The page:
Dear Future President, October 25, 2016
I am writing to you today as a student, but also as a United States citizen who will eventually be eligible to vote for you, if you decide to run for reelection in 2020. An issue that is on my mind is the idea of representation in our democracy, and how we can make it as personal and accurate as possible. The ratio for a representative in the national government is much greater than a local or state government, where laws can be crafted for each state's needs, and where culture and geography can be taken into consideration. Being a Virginian, from Frederick County, I am able to experience the locality and “homey feeling” a small town sets off, while also being able to experience the culture of a smaller city, one with thriving business.
The tenth amendment of the United States Constitution was drafted into the Bill of Rights, and gives powers not defined in the Constitution to the states for their interpretation. This ideology of states rights can be traced back to the Anti-Federalists, who became Democratic-Republicans in the early 19th century. I think most people want to see themselves making an impact for their community through their government, even if they cannot be present when decisions are made concerning them. According to an Article on Annenberg Classroom, which discussed the tenth amendment, the Supreme Court has had to rule what was a "defined power" in the Constitution. The real argument has to do with what some people believe is defined, and what others believe is not. Some powers that are specifically defined (and belong to the federal government) are: the power to declare war, collect taxes, and manage interstate trade. Some people just have a more flexible interpretation of the Constitution than others do.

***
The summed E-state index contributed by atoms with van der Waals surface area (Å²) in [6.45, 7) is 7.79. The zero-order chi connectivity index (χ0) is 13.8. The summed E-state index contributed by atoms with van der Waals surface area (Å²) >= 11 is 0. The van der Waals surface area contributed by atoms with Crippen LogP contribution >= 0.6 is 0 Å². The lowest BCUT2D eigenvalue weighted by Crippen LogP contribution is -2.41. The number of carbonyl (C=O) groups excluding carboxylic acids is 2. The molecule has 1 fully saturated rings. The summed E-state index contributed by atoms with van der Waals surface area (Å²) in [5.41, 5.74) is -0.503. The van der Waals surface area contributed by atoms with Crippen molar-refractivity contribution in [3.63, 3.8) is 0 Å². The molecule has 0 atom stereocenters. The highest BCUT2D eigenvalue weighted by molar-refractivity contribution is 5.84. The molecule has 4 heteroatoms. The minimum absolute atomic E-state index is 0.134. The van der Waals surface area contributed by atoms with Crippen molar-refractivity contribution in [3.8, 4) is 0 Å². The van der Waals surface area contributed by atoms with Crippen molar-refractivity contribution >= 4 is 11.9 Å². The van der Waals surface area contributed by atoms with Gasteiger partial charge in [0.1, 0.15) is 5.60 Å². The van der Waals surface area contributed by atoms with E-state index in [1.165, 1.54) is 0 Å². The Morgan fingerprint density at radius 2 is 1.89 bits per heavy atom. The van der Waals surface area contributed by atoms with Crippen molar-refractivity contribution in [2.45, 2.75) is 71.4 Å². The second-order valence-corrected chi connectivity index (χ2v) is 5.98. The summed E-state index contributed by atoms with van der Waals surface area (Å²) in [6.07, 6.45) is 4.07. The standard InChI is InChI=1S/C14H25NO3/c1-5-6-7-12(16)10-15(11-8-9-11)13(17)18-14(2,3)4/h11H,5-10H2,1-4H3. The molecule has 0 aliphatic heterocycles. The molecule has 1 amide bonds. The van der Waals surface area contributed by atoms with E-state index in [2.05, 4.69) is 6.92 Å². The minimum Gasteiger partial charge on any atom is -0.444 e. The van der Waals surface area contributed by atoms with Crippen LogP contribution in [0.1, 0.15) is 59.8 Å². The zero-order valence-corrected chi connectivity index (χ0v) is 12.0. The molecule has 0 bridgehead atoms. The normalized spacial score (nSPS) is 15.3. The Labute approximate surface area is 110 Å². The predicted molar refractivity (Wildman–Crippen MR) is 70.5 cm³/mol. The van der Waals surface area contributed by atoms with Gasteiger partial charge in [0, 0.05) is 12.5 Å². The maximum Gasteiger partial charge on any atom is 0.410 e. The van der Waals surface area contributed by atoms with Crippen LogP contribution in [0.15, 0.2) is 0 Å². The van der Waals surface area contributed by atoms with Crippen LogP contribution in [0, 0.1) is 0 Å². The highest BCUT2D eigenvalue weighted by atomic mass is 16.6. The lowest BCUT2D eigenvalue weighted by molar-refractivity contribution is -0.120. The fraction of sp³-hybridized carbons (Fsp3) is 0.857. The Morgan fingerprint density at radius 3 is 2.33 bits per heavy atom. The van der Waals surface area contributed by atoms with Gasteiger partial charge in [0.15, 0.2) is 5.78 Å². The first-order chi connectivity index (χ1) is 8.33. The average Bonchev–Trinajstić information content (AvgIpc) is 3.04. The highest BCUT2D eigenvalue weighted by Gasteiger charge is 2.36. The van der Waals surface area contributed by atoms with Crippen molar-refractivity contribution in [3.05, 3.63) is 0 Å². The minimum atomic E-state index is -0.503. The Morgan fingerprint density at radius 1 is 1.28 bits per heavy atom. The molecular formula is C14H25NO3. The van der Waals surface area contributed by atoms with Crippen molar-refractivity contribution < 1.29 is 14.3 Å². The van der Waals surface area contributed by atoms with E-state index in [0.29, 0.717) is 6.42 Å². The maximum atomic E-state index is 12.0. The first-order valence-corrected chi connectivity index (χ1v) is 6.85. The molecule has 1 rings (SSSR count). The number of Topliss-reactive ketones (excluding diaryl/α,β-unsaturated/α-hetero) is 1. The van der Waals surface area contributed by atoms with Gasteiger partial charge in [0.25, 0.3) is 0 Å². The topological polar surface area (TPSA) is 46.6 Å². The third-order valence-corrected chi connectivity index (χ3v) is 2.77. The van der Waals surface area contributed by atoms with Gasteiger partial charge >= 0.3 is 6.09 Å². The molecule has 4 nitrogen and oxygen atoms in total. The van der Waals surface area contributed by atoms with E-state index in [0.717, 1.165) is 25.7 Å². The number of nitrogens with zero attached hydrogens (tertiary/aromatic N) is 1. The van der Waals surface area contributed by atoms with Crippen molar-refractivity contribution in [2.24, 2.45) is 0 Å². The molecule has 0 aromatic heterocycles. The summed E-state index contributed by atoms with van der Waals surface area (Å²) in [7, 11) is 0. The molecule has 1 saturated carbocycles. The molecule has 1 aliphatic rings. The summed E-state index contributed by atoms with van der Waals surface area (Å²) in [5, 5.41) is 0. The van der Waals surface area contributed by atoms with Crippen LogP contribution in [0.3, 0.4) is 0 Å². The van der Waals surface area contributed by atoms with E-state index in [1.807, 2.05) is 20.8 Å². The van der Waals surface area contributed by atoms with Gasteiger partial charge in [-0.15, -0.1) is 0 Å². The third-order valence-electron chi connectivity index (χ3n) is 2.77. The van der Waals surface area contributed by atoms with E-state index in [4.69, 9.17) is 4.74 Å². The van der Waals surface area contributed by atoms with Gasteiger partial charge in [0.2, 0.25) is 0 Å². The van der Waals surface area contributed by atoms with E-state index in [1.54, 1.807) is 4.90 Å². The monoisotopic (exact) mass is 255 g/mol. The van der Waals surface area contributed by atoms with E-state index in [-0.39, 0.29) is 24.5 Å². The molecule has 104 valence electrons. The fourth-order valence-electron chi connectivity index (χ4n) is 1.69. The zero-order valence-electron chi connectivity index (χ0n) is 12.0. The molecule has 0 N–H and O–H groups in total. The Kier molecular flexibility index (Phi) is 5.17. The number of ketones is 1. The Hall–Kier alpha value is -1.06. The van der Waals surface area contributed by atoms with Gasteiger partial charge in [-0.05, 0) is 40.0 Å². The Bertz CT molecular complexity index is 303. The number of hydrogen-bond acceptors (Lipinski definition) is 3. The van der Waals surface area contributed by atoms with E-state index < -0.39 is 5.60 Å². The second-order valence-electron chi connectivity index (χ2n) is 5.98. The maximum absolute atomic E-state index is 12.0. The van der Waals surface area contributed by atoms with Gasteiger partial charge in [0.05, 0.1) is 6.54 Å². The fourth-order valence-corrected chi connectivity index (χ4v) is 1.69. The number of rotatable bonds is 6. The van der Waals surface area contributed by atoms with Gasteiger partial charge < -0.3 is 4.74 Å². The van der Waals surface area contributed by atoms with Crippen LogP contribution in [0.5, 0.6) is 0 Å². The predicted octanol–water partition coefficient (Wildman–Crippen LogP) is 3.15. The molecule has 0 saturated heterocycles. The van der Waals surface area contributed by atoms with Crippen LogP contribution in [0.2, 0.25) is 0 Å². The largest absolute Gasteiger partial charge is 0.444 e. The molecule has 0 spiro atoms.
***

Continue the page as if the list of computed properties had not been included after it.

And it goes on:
David Morris wrote an article in the Huffington Post, which outlined one piece of policy that has slipped into the hands of states, the process of how elections are held. Regardless of who is being voted for in a specific state, county, or even district; each state (or local) government is responsible for handling their own election process; but this has caused the federal government to intervene several times. This goes to show that some things are just left better to the higher government; for if there is not some kind of federal unity, at least for an election such as the President, it can be unfair to some groups of people in certain districts.
The population differs from state to state, but so does culture, geography, and economic situations. Everyone is different, and the more personal we make our government, the more accurately everyday people can be represented, their ideas heard, and actions taken from them. I am in no way suggesting that we resort to direct democracy as in Athens where EVERY man voted with either a black stone or white stone. Although, I am indicating the fact that government is for the people, and by the people. As a citizen, I want the government running my life (whether I accept it or not) to be personal and accurate. An Encyclopedia Britannica entry on “states’ rights” points to the tenth amendment of the Constitution and discusses the idea that state governments can respond more appropriately to its own needs. As a Virginian, I am competing for attention in the House of Representatives with 750, 866 other people. Each delegate in the state government represents only about 83,000 people, and in comparison, that is no large number. Please be sure to understand, that as president, you are representing 320 million people and there are only 535 people “personally” representing us. With that said, make sure smaller governments are permitted to make decisions that would affect them more than the entire United States as a whole. Thank you for your time, whoever is reading this, I commend you.
Morris, David. "The Obstacles We Face On November 8th." The Huffington Post. TheHuffingtonPost.com. Web. 25 Oct. 2016.
"Tenth Amendment." Annenberg Classroom. Web. 25 Oct. 2016.
"States' Rights." Encyclopedia Britannica Online. Encyclopedia Britannica. Web. 25 Oct. 2016.